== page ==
The mission of the Save Babies Through Screening Foundation is to improve the lives of children and their families, by working to prevent disabilities and death resulting from disorders detectable through newborn screening tests. The Foundation’s goal is to see that every baby born in the United States is screened successfully, effectively, and comprehensively.
Save Babies Through Screening Foundation educates parents, pediatric healthcare providers, and policymakers about available comprehensive newborn screening. We highlight the importance of obtaining positive or other test results requiring follow-up actions within 5 days of birth, and the importance of prompt confirmatory testing and treatment/management when needed.
Save Babies Through Screening Foundation promotes its mission by working to:
- Improve awareness of disorders detectable through newborn screening.
- Facilitate communication among screening programs, support groups, and families
- Assist parents in understanding their state’s newborn screening requirements.
- Support implementation of newborn screening guidelines and regulations.
- Encourage prompt clinical identification of affected newborns.
- Enhance resources for newborn screening including testing, parent and professional education, short-term follow-up care programs, long-term follow-up programs for treatment/management and related services, and related research and development.
- Promote national consistency in policies and service delivery among state screening programs.
Position Statement on addition of new disorders to the SACHDNC recommended uniform panel and to individual state newborn screening programs:
Save Babies Through Screening Foundation is the only national non-profit organization devoted exclusively to newborn screening advocacy. It is run by parents who, in consultation with leading medical advisors, strive to improve the lives of children by working to prevent death and disability resulting from disorders detectable through newborn screening. The members of the Foundation take seriously their responsibility to families and children to advocate for newborn screening practices that benefit children and do not cause unintended harm. This requires a careful balance between the desire to screen for numerous possible disorders and the need to validate laboratory test performance, treatment efficacy, and follow-up processes for all candidate disorders.
Save Babies Through Screening Foundation has adopted the following position on the addition of new disorders to newborn screening programs:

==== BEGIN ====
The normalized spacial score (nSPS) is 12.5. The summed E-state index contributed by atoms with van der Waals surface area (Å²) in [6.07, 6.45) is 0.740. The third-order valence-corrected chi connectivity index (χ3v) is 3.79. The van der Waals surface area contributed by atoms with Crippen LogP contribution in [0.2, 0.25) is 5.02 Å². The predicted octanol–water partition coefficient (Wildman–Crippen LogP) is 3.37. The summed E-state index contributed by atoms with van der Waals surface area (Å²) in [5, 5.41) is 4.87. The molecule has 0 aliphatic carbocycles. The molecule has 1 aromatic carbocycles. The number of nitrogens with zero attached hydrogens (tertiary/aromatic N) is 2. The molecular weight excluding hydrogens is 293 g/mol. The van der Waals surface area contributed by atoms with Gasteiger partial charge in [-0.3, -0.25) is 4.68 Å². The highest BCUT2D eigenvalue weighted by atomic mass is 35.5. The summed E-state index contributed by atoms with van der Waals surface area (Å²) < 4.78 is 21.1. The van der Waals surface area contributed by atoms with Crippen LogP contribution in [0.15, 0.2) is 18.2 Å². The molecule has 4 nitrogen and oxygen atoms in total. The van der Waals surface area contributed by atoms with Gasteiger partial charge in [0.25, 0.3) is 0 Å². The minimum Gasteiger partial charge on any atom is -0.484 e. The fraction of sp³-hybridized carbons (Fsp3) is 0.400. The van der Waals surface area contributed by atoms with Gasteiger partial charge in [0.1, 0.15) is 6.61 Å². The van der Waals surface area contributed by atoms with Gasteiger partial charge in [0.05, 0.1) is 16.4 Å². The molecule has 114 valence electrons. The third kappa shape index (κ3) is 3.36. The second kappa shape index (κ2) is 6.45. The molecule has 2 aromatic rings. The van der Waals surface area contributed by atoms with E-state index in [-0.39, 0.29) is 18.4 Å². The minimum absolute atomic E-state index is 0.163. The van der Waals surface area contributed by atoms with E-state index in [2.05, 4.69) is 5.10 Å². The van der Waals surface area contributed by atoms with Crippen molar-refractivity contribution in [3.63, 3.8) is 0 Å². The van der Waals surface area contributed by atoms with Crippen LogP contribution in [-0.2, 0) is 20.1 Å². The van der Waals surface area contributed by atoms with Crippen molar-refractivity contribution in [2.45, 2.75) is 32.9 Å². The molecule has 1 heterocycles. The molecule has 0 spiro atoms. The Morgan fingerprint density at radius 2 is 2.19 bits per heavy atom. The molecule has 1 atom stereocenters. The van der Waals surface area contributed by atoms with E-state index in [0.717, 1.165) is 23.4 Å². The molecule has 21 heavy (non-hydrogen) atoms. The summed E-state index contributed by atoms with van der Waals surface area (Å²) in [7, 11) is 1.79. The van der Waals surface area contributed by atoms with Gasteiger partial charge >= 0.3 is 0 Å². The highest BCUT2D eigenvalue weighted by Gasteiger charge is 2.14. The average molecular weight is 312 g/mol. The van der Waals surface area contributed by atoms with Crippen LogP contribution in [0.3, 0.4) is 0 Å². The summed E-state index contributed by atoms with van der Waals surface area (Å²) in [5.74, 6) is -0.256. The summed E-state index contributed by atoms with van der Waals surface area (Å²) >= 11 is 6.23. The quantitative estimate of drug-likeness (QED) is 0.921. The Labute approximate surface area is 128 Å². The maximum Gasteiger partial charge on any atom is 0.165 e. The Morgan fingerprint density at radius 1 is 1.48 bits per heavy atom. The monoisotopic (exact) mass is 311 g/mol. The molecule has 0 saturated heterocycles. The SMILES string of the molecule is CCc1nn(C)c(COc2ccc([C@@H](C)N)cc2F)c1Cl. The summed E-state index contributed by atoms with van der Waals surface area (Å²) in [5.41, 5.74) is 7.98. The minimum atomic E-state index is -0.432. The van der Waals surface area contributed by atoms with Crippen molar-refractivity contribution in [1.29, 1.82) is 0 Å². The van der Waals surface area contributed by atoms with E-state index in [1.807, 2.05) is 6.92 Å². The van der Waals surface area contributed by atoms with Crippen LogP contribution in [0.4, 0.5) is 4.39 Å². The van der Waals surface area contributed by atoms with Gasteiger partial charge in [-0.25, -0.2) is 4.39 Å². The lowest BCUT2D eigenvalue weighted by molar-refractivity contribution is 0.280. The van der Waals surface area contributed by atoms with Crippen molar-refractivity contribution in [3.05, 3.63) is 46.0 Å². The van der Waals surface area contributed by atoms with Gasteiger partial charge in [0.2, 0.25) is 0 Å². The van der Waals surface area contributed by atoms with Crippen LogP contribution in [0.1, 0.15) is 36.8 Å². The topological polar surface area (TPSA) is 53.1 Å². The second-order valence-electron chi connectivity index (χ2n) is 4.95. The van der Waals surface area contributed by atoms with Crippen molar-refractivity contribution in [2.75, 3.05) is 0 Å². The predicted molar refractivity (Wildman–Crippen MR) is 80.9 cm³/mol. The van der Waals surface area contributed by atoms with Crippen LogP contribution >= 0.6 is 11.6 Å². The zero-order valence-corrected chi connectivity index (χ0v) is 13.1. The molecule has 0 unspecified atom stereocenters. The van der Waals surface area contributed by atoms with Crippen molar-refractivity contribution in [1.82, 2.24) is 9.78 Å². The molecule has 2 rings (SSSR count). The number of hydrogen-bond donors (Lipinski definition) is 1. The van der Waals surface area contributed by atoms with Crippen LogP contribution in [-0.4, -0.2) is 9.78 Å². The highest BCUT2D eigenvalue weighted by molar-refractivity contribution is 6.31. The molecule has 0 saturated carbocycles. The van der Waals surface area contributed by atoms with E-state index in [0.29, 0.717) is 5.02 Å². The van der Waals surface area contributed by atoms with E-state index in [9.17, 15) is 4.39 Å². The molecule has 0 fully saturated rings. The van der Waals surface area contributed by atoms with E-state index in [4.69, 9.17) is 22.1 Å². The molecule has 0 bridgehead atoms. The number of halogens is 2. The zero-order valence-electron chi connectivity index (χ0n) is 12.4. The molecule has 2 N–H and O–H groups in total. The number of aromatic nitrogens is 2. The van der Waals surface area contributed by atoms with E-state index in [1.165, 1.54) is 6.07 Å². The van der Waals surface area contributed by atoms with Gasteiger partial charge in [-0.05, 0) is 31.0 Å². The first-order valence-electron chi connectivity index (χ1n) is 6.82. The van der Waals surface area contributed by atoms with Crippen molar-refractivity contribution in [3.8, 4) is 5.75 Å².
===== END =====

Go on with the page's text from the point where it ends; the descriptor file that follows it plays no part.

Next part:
Save Babies Through Screening Foundation supports basic research, pilot studies, and clinical research to provide a comprehensive understanding of conditions and tests being considered for addition to the uniform screening panel.
Save Babies Through Screening Foundation advocates for adherence to the well-established, rigorous process undertaken by the Secretary’s Advisory Committee on Heritable Disorders in Newborns and Children. This includes evidence review, support for addressing evidence gaps through pilot projects, re-review, and deliberation by experts prior to endorsing additions to the panel.
Save Babies Through Screening Foundation supports a consistent national approach to newborn screening to maintain justice and equal access to screening among the residents of all states. We will not support state-by-state legislative action to add disorders that are not recommended by the Secretary’s Advisory Committee on Heritable Disorders in Newborns and Children and have endorsement by the Secretary of the Department of Health and Human Services.
Save Babies Through Screening Foundation joins others in voicing concerns that complete data don’t exist for many aspects of screening. This is especially for outcomes and interventions, and supports the call for additional research
Save Babies Through Screening Foundation is concerned that the premature adoption of new newborn screening tests can result in unintended harm to children and families. This is particularly from follow-up interventions that carry high risk and may not have clearly demonstrated positive outcomes.